Lenny Feldman, Senior Member | Sandler, Travis & Rosenberg Trade Report
Importers, customs brokers, and supply chain service providers are likely to see important changes affecting customs and trade policy in 2018. Tighter regulation of e-commerce, tougher enforcement of laws, and new developments in trade preferences, supply chain security, and other areas will all pose challenges to even the most experienced operators. This article highlights five issues that might affect your business this year and how you can successfully respond to each.
E-Commerce – Develop Your Strategy
As online sales continue to skyrocket, so too does U.S. Customs and Border Protection’s interest in stanching the resulting increase in illicit small-package trade while facilitating legal shipments. As a result, CBP and other government agencies are expected to start establishing a framework for the automation, data, processes, and liabilities pertaining to e-commerce handlers and fulfillment enablers.
Companies should place a priority on developing and implementing an e-commerce strategy that will address importer of record/right to make entry requirements, data and information receipt and dissemination, filing opportunities and restrictions, and terms and conditions with business partners.
NAFTA and GSP – Consider the Alternatives
As negotiations to update NAFTA stumble, there is increasing concern that the U.S. may actually withdraw from this foundational free trade agreement, which would have significant ramifications for sourcing for numerous industries. In addition, the recent expiration of the Generalized System of Preferences has once again halted duty breaks on imports of thousands of products from more than 100 countries, with no clear indication as to when those benefits might be restored.
Traders should carefully examine how their goods may qualify for duty-free treatment under other available agreements or programs. In particular, importers should take a closer look at using the First Sale Rule, which yields a 10-20 percent average tariff reduction by basing the dutiable value on the first sale, rather than the last, in a multi-tiered import transaction.
Trusted Trader – Position Yourself for Benefits
Companies focused on return on investment should act now to refocus on or recalibrate their participation in trade partnership programs. Membership in CBP’s CTPAT (supply chain security) and ISA (import compliance) programs has plateaued, prompting CBP to launch efforts to enhance these initiatives by updating requirements and providing more benefits. For example, with CBP’s ten Centers of Excellence and Expertise now fully operational, trusted accounts can expect not only fast track and front of the line privileges at border crossings but also greater penalty mitigation in enforcement actions.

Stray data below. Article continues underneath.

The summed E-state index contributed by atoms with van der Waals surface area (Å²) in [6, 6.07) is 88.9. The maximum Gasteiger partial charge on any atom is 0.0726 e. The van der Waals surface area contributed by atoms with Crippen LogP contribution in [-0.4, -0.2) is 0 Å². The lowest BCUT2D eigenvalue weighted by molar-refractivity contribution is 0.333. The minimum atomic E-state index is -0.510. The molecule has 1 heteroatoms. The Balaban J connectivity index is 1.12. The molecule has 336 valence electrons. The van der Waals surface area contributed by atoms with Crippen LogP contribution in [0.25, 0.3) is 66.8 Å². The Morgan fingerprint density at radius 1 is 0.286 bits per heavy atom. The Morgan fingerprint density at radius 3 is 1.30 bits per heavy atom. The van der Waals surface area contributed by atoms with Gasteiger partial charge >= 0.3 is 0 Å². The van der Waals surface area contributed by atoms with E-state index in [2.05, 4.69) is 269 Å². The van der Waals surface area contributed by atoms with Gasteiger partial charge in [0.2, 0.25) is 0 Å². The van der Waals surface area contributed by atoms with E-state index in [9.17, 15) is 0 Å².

To take advantage of benefits under the updated CTPAT and ISA programs, importers will have to demonstrate effective processes and procedures that meet the reasonable care standard on issues like classification and valuation while addressing admissibility standards related to other government agencies, intellectual property, and forced labor.
Trade Remedies – Look Carefully at Your Supply Chain
The Trade Facilitation and Trade Enforcement Act enacted in 2015 revved up federal efforts to enforce trade remedy laws, including by giving CBP a bigger role in investigating efforts to circumvent antidumping and countervailing duty orders. However, the Trump administration put the pedal to the metal in 2017 by issuing executive orders calling for enhanced or supplemental bonding to secure the payment of AD/CV duties after billions of dollars in such revenues were lost in recent years. The administration also took the unusual step of self-initiating national security and global safeguard investigations on products such as steel, aluminum, and clothes washers, introducing an element of uncertainty that has required importers to carefully weigh sourcing options to avoid supply chain disruptions.
In this environment companies are well-advised to consider tactics such as availing themselves of AD/CV duty rates for specific manufacturers and shippers (which are generally lower than the country-wide or “all others” rates), properly identifying and declaring manufacturers and shippers (and combinations thereof), and intentionally increasing import volumes during gap periods between the effective dates of orders.
In-Bond Movements – Map Out the Data Flows
Last fall CBP overhauled the requirements of its in-bond program, which allows imported goods to be entered at one port of entry without appraisement or payment of duties and transported to another destination for entry or exportation. Changes include requiring carriers to file in-bond applications (CBP Form 7512) electronically in most cases, specifying a 30-day window for transportation of in-bond shipments, and revising the time frame for reporting or updating in-bond records. However, a requirement to submit additional data elements, including the six-digit classification number under the Harmonized Tariff Schedule of the U.S., has sparked major concerns.
CBP has indicated a willingness to initially allow for an informed compliance period for the HTSUS number requirement, but in the meantime, companies need to make any necessary adjustments to their processes and controls to ensure they have HTSUS numbers and other required information. Failure to adequately prepare could result in cargo delays, holds, and liquidated damages claims.
All parties involved in global supply chains will feel the impact of the legal, regulatory, and policy changes anticipated in the coming months. Particularly in the areas of e-commerce, NAFTA and GSP, trusted trader, trade remedies, and in-bond movements, taking the right steps now to adjust and enhance internal controls, policies, and procedures will help companies address new challenges while taking advantage of new opportunities.